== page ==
According to Holmes, a secretive company called BioTech Institute LLC had begun registering patents on the cannabis plant. Three have already been granted, and several more are in the pipeline, both in the U.S. and internationally. And these are not narrow patents on individual strains like Sour Diesel. These are utility patents, the strongest intellectual-property protection available for crops. Utility patents are so strict that almost everyone who comes in contact with the plant could be hit with a licensing fee: growers and shops, of course, but also anyone looking to breed new varieties or conduct research. Even after someone pays a royalty, they can’t use the seeds produced by the plants they grow. They can only buy more patented seeds.
“Utility patents are big. Scary,” Holmes said. “All of cannabis could be locked up. They could sue people for growing in their own backyards.”
Pot is an industry worth over $40 billion, which makes it the second-most-valuable crop in the U.S. after corn. And even though weed is still federally forbidden, it sounded like whoever was behind BioTech Institute had spent the past several years surreptitiously maneuvering to grab every marijuana farmer, vendor, and scientist in the country by the balls, so that once the drug became legal, all they’d have to do to collect payment is squeeze.Very High Stakes
“The craziest part is no one knows who’s behind this or when they plan to enforce what they have,” Holmes said. He’d heard that BioTech Institute was owned by a mysterious billionaire with an unclear agenda.
Even worse, he believed, the patents might affect our ability to unlock the therapeutic potential of cannabis. With all other crops, from soybeans to carrots, the introduction of utility patents has created obstacles that threaten to reduce genetic diversity. Right now, the word “cannabis” is similar to the word “dog”—covering everything from Chihuahuas to huskies. Each plant contains its own mix of compounds. Some strains suppress your appetite, and others give you the munchies. Some get you high, and some don’t. Many seem to have incredible healing properties. Research in mice has shown that the compounds we’re most familiar with can do everything from increase bone density to shrink tumors, but we’ve hardly scratched the surface on the less common compounds.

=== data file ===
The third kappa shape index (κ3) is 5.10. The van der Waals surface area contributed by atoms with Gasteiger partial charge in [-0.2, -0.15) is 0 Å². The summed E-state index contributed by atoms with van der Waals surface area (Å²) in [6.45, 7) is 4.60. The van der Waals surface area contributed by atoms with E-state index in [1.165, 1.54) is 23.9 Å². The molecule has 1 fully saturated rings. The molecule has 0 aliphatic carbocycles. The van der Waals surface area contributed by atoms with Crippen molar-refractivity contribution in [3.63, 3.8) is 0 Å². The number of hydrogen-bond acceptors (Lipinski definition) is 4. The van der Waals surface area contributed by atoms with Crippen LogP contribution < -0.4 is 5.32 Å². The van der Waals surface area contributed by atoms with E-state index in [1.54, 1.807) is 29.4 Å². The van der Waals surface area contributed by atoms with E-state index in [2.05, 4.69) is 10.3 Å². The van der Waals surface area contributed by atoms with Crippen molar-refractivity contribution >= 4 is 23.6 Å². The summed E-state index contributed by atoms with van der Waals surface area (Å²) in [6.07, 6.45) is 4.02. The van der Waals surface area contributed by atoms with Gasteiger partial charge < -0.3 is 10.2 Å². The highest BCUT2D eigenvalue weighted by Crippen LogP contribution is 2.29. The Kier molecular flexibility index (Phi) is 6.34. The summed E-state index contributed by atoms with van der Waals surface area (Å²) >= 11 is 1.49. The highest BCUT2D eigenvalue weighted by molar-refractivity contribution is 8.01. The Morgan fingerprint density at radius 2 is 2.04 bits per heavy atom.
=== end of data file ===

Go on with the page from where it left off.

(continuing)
“The medical gold mines that we’re looking for are buried in random varieties that are spread around,” Holmes said. Like many people, he hoped legalization would lead to clinical trials, to prove the benefits of marijuana are more than anecdotal. But he worried that one company controlling access to so many kinds of pot would drastically restrict research. And considering how long weed had been illegal and underground, he felt it was ludicrous to claim all these strains were truly novel, as patent law requires.
“I want someone to challenge the patents by proving all of these strains existed before.” He blinked and met my eyes with a solemn zeal. Here came the sales pitch. Questioning the patents’ validity would require cooperation from all corners of the marijuana world. He had a database of strains, but he didn’t think that would be enough. Would I help him get the word out, so more people knew about BioTech Institute?